Entertainment and Music Lifestyle

Music Feature: Hannah Kaminer

Heavy on the Vine

Hannah Kaminer grew up in Black Mountain and in Yancey County, listening to music where she could find it—at musicals and in church. “I was drawn to singing from a really young age,” she says. “I just thought it was fun to play with music and put songs in different keys. I really became a musician after college, when I started hanging out with a songwriters’ group in Asheville to try to make friends—and then realized I could write songs of my own.”

Her latest release, Heavy on the Vine, is her third studio album—self-produced and enlisting her full band, Hannah & The Wistfuls. “With this album, I feel like I have come into my own sound,” she says, “and felt less of a need to stay in my lane with genres. I pulled ideas from old hymns and Motown and Patsy Cline—heck, anywhere I wanted to—and got a lot more playful.”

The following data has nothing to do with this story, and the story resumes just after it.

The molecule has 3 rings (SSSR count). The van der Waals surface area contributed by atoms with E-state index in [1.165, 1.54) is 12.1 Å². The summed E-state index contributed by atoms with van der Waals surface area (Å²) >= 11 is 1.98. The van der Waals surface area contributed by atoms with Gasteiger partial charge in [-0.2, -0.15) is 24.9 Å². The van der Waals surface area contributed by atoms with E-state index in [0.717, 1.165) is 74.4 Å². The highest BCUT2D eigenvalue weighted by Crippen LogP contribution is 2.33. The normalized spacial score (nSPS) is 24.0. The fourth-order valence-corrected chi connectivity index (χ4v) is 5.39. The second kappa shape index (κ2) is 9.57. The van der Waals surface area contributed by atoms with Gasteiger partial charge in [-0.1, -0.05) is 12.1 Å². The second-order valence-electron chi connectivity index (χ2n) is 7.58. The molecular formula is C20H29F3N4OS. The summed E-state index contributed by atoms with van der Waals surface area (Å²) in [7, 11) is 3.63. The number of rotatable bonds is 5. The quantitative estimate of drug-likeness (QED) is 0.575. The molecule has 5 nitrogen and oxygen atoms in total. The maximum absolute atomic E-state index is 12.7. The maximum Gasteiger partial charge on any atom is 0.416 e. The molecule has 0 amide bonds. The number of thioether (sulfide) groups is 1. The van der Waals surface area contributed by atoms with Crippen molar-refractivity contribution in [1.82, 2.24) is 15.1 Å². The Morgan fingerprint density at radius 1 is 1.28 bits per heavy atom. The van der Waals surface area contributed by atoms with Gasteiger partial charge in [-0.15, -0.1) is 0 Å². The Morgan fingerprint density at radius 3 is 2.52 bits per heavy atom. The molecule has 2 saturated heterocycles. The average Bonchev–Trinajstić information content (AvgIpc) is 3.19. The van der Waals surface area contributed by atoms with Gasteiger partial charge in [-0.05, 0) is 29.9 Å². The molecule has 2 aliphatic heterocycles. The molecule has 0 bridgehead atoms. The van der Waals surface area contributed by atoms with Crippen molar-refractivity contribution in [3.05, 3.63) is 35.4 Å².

Kaminer describes her music as “Americana roots, more indie than folk,” and says that her songwriting was shaped by growing up with both hymns and bluegrass in Western North Carolina. She wrote the track “The Silence & the Song” about the pandemic and the inequities it exposed. “Everlasting Arms” is a song that took a long time to write and has, she says, “allowed me to grieve for losing my religion in a way that reconnects me to people.”

Her listeners are those drawn to “haunting lyrics or interesting melodies,” she says. “I hold to the idea that music can transmute pain into beauty, and I think people are drawn to that as well.”

To learn more about upcoming shows and find information about streaming the album, visit HannahKaminer.com.

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